Rory proud to wear the Irish uniform in Rio
McIlroy answers Ireland's call for Olympics
It's so rare for a golfer to get an ovation for simply answering a question at a pre-tournament press conference, even Rory McIlroy was taken aback when he received a spontaneous round of applause after declaring his intent to play for Ireland at the 2016 Olympics in Rio.
This announcement, just two days after official confirmation that The Open is to return to Royal Portrush, represents another massive boost for golf in Ireland and, almost certainly, will see the support for McIlroy around Fota Island during this week's Irish Open become even more enthuiastic.
As a multiple Major Champion and the most exciting young player to hit the world golf scene since Tiger Woods, Rory McIlroy's five year quandary over which country to play for, if any, when golf returns to the Olympics, has been a matter of global interest and even concern.
The prospect of, potentially, the No 1 golfer on the planet not being in the field in Rio was grim indeed for those who campaigned long and hard for the sport's readmission to the Olympic family.
That he has opted for Ireland and not Team GB is not the most significant issue for those charged with the best interests of golf going forward. When the lengthy process of golf's reinstatement to the summer Games formally was announced in August 2009, McIlroy, at that time aged just 20 and playing in the US PGA Championship at Hazeltine, responded positively to the news.
His imagination caught by the performance of Tom Daley in the diving competition at the previous year's Games in Beijing, McIlroy said in a post-round TV interview that it would, indeed, be exciting to be in the same team as the British teenager.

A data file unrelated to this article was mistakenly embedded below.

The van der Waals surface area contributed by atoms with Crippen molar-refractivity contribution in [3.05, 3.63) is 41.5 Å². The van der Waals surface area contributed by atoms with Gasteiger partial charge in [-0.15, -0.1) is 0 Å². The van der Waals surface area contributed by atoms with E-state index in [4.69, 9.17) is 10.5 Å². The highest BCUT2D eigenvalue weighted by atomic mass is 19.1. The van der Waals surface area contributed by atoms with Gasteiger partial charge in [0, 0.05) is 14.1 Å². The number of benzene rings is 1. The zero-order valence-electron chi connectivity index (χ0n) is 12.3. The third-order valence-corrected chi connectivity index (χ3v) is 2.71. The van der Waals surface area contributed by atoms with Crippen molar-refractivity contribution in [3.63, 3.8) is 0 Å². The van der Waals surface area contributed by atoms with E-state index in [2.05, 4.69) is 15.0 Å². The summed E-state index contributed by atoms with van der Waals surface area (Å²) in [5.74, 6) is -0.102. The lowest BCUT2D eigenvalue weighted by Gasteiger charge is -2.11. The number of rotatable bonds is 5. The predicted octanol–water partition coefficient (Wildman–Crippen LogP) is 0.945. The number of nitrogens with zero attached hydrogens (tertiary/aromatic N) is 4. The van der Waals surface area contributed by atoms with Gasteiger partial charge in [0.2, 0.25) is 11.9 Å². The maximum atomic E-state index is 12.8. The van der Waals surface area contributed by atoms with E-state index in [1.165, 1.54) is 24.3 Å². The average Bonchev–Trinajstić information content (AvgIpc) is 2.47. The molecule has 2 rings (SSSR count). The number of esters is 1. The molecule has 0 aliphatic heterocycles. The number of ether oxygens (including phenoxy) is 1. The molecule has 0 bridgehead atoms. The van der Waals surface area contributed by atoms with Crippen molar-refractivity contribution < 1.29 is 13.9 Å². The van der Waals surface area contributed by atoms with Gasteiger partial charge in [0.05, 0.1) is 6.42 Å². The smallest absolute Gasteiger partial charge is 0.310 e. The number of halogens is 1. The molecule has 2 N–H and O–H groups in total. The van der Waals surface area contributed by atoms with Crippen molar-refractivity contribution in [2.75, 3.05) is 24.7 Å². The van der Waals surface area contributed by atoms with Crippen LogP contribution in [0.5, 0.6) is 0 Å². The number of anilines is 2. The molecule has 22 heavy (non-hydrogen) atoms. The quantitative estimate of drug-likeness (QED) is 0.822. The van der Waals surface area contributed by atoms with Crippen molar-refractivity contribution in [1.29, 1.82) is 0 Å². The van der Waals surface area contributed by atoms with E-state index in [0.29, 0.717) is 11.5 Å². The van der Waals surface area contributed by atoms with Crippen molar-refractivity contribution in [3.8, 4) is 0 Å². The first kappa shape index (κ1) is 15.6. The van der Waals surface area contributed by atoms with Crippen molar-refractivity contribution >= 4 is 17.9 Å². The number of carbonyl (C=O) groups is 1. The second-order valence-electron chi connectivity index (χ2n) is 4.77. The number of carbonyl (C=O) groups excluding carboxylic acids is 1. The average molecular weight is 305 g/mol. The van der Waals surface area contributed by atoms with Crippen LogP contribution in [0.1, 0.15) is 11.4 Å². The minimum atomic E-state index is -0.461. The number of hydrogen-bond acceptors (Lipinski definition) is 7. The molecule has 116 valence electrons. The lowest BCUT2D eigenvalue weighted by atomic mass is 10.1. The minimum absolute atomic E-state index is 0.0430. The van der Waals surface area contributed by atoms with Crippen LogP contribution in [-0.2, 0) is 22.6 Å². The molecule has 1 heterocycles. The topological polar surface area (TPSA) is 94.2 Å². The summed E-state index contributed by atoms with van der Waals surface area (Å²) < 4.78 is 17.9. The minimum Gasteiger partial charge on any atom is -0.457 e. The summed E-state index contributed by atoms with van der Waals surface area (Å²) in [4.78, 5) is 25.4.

This instinctive response from a young lad who grew up in Holywood inevitably sparked debate about which of the two countries he's entitled by law to represent but McIlroy would choose.
And that discussion grew ever more intense as his stock on the world stage soared with victories at the 2011 US Open and the 2012 US PGA.
Especially when in September 2012 McIlroy was quoted as saying he felt "more British than Irish". This comment inevitably caused quite a stir in Ireland – north and south.
When Peter Dawson, President of the International Golf Federation and Chief Executive of the R&A, suggested that playing in a World Cup might bind a player to that country at the Olympics, as Rory had already done for Ireland, McIlroy responded by saying that the call was his alone. He made that call yesterday, saying: "It obviously was quite a sensitive issue for me. I probably made it more sensitive than it needed to be in some ways.
"But when I actually sat down and thought about it and thought about all the times I've had playing for Ireland in amateur golf, from boys level up through youths to senior and how happy I was to pull on that shirt or the uniform, I didn't see any reason to change that just because I'm in the professional ranks."
On playing for Ireland at the Olympics, he added: "basically it's a continuation of what I've always done. The Golfing Union of Ireland have been really good to me over the years growing up as an amateur and helping fund my amateur career and helping me get to the position I am today.
"Even though there was a decision to make, I sort of realised pretty quickly there really wasn't a decision to make and I thought it was the right time to make an announcement," McIlroy said, pointing out watching the World Cup in Brazil "sort of got me thinking maybe I should go ahead and get it out of the way."
McIlroy insisted he sought nobody else's counsel, nor was he pressured into a decision.
"There's been a lot of people giving their opinion on what they think I should do but, at the end of the day, it's a decision I had to make for myself," he added.
"I didn't want the decision made for me because it's something I have to live with. I had a right to make this decision and it was all mine. It's taken me long enough to get over the hurdle but it's definitely the right decision."
As for any suggestion that he might not play in Rio, McIlroy said: "It would have been a very selfish decision. It wouldn't have been good for the game of golf at all. Not playing wasn't an option."